The first three stages of this year’s Tour de France have been some of the most hectic any of us have ever seen. The wins for Julian Alaphilippe and Mathieu van der Poel were truly sensational on Saturday and Sunday. But, as is often the way with the Tour, we went from the sublime to the horrific on Monday.
Geraint Thomas, Primoz Roglic, Arnaud Demare, Caleb Ewan and Peter Sagan were among the most high-profile names to be caught up in serious crashes on an unbelievable afternoon from Lorient to Pontivy. Ewan was unable to finish the stage and abandoned following his horror crash inside the final 100 metres, which also brought down Sagan.
Thomas was the first to go down and was forced to put his dislocated shoulder back in before getting back into the peloton. He ended up negotiating the stage well and finished with Pogacar’s group, less than 30 seconds down on stage winner Tim Merlier.
But the same could not be said for last year’s runner-up Roglic who came across the line nearly one minute behind Pogacar and Thomas. He was also clearly suffering with some bad injuries as he finished with a lot less of his jersey and shorts.
Tour de France: Stage 4 route map
On the face of it, stage four appears to be a routine one. But you could have said exactly the same about Monday’s route and that turned out to be one of the most dramatic day’s racing in recent memory.
It is marked down as another one for the sprinters and is probably a slightly easier finale than Monday when any little rise in the road was causing havoc among those at the front of the main bunch. The peloton will be hoping for a more relaxed stage. But as we’ve seen already, truly anything can happen.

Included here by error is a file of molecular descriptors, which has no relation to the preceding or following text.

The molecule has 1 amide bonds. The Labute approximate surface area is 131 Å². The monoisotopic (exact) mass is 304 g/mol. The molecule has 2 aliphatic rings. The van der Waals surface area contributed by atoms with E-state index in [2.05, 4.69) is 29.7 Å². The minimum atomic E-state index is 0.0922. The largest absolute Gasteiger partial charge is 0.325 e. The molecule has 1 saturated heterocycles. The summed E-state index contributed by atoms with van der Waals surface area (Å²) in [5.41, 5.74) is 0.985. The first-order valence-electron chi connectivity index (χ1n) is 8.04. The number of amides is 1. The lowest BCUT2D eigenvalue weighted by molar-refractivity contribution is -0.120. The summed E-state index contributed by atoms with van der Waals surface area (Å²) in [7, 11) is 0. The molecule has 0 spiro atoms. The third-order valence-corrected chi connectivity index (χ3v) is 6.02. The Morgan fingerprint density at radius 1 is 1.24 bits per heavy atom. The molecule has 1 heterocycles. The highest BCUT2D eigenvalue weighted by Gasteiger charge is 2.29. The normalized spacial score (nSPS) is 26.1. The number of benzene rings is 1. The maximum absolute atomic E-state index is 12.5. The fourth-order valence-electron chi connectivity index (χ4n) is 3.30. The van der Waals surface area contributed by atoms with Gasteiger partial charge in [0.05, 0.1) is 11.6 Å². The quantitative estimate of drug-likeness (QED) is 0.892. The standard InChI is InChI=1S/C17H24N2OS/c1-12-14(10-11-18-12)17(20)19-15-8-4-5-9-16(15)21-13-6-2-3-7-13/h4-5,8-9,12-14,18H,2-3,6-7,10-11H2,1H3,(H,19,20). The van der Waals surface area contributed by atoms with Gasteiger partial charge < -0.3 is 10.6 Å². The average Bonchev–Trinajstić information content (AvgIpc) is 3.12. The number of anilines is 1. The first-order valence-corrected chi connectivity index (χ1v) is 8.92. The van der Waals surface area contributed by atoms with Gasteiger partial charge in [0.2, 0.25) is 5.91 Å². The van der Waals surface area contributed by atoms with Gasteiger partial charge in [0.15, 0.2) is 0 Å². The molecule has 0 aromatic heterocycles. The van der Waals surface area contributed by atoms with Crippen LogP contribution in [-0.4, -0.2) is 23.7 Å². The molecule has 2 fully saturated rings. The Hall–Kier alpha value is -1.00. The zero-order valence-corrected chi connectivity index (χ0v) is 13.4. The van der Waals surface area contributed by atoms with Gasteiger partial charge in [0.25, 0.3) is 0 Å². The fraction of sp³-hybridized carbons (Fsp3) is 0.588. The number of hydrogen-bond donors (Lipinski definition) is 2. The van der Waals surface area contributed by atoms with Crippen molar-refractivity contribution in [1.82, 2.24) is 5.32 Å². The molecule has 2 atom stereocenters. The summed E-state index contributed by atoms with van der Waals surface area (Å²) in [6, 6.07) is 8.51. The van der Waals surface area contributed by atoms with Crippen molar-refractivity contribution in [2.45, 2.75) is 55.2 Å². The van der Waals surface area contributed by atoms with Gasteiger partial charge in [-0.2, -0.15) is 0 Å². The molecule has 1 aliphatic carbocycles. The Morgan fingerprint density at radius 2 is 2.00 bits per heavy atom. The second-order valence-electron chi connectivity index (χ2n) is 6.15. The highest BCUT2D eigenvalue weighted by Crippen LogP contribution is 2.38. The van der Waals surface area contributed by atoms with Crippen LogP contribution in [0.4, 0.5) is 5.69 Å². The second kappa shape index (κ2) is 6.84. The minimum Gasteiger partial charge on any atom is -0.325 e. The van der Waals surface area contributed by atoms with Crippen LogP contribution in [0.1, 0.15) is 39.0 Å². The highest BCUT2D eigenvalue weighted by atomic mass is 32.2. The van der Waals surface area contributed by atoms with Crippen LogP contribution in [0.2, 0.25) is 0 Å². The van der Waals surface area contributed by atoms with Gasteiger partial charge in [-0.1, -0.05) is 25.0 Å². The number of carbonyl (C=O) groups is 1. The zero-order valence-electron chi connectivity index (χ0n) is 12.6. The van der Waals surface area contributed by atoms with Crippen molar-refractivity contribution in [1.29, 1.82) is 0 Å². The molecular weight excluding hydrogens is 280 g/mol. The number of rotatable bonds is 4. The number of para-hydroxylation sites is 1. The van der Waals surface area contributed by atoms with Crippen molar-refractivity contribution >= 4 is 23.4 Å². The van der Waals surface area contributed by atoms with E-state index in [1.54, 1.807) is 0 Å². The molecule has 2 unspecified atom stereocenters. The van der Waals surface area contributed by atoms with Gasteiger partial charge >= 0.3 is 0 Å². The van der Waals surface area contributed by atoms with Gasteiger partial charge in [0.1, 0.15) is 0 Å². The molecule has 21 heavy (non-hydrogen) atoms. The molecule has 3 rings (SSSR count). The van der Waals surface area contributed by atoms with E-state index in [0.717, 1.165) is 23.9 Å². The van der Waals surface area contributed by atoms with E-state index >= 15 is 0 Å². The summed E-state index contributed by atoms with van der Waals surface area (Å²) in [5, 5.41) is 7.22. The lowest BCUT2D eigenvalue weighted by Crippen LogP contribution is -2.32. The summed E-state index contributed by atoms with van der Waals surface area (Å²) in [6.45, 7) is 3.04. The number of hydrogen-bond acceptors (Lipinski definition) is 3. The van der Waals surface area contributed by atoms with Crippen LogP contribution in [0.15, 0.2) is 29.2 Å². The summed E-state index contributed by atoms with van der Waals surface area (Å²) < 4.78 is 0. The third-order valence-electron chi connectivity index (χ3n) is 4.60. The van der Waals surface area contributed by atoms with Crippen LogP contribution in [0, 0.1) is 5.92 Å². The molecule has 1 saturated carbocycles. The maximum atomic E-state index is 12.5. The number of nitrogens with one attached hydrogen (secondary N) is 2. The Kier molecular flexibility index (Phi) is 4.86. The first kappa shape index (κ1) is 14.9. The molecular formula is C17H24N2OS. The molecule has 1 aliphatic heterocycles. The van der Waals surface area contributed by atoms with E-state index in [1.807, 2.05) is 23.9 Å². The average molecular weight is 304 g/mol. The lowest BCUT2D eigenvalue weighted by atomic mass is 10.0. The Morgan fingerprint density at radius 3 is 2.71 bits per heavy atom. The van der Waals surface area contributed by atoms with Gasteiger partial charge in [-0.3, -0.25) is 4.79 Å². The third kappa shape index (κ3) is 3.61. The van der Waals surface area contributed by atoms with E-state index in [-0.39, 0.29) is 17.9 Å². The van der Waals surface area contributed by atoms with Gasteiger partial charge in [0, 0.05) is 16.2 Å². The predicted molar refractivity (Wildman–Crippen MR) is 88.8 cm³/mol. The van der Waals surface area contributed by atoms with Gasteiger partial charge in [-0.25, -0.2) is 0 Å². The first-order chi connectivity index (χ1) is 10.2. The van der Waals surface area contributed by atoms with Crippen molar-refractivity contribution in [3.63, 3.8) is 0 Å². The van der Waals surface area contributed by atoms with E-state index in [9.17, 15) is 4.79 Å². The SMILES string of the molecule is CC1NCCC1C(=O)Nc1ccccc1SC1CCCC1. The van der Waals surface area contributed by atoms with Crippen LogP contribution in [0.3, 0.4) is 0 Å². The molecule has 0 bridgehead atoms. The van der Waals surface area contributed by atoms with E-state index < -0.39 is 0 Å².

Tour de France: Stage 4 profile
With Ewan no longer a threat to Mark Cavendish, the Brit will become the wheel everyone wants to slot in behind inside the last 250 metres. True, he did not make it to the finish with the front guys on stage three after being caught up behind a crash, but you imagine that will make him all the more eager to be involved in the finale of this one.
Merlier will be hoping to clinch back-to-back stage victories and a third in a row for Alpecin-Fenix. But you have to favour Cavendish for this one, particularly when Demare was also caught up in a crash yesterday and the route is not particularly challenging. The Manx Missile should be fresh enough to give it his all for a 31st Tour stage victory.
The stage gets under way just after 12:30pm (1:30pm local time) and is set to finish around 4pm in the UK.
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